November’s revision was largely due to a bigger-than-expected rebound in July-September gross domestic product (GDP) growth from a record slump suffered in the previous quarter.

“The level of economic activity remains low. But the rebound in July-September growth was faster than previously expected due to a pick-up in exports and consumption,” said Yoshiki Shinke, chief economist at Dai-ichi Life Research Institute.

Full coverage: REUTERS


Oil falls on COVID-19 surge but on track for weekly gain

TOKYO – Oil prices fell on Friday, pressured by fears about a slow recovery in the global economy and fuel demand due to an accelerating rise in COVID-19 infections, but remained on track for a second straight weekly gain, helped by vaccine hopes.

Brent crude LCOc1 was down 75 cents, or 1.7%, at $42.78 a barrel as of 0314 GMT, after dropping 0.6% on Thursday. U.S. West Texas Intermediate (WTI) crude futures CLc1 fell 89 cents, or 2.2%, to $40.23 a barrel, having lost 0.8% on Thursday.

For the week, both were headed for a surge of about 8%.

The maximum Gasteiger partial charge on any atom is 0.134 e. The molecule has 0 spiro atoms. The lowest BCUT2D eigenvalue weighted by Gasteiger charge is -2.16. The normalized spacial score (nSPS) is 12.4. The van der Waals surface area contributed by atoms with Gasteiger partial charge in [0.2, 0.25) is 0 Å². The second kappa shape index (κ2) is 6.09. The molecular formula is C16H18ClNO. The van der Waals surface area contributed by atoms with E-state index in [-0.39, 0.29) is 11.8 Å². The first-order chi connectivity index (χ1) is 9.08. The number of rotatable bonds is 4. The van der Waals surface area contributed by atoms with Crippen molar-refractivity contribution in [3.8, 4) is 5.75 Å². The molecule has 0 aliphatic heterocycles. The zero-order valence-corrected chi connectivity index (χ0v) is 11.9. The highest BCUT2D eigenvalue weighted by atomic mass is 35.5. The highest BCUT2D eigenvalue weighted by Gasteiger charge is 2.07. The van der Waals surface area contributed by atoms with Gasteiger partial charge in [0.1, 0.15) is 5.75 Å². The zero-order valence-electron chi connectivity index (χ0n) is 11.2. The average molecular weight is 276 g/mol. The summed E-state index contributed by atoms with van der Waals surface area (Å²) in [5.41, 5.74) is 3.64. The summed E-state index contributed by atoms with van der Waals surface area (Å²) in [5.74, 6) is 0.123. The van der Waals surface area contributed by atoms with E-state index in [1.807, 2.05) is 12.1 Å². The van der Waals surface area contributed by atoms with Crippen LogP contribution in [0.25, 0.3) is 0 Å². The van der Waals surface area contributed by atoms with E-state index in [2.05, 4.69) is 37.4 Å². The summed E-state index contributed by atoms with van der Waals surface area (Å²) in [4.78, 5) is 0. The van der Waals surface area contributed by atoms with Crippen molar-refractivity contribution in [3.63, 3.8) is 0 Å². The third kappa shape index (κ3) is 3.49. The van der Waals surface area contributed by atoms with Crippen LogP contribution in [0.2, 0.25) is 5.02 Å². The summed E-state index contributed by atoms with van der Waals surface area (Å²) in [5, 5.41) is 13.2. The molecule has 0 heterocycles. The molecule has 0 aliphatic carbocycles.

U.S. government data also added pressure, as crude inventories rose by 4.3 million barrels last week, compared with an expected fall of 913,000 barrels.

“Investors took profits from the recent rally as a gloomy global economic outlook dampened sentiment amid a sharp increase in coronavirus cases and new social restrictions,” said Koichi Murakami, an analyst at Daiichi Commodities Co Ltd.

“Oil prices are expected to stay under pressure next week if the spread of the pandemic continues to accelerate in many parts of the world,” he said.

Full coverage: REUTERS

Yen bounces as vaccine boost fades

SYDNEY – The Japanese yen edged higher on Friday as investors crept back in to the safe-haven currency on concerns that successful tests of a COVID-19 vaccine may not be enough to offset the economic damage of a trying winter in Europe and the United States.

The yen JPY= rose 0.2% to 104.89 per dollar in the Asia session, its highest since Monday when it tumbled after Pfizer announced that it had developed a working virus vaccine.

The yen remains down by about 1.5% against the dollar this week, its sharpest weekly drop in five months, and softer on most crosses. But the bounce from its lows – along with softness in riskier currencies – shows plenty of caution still remains.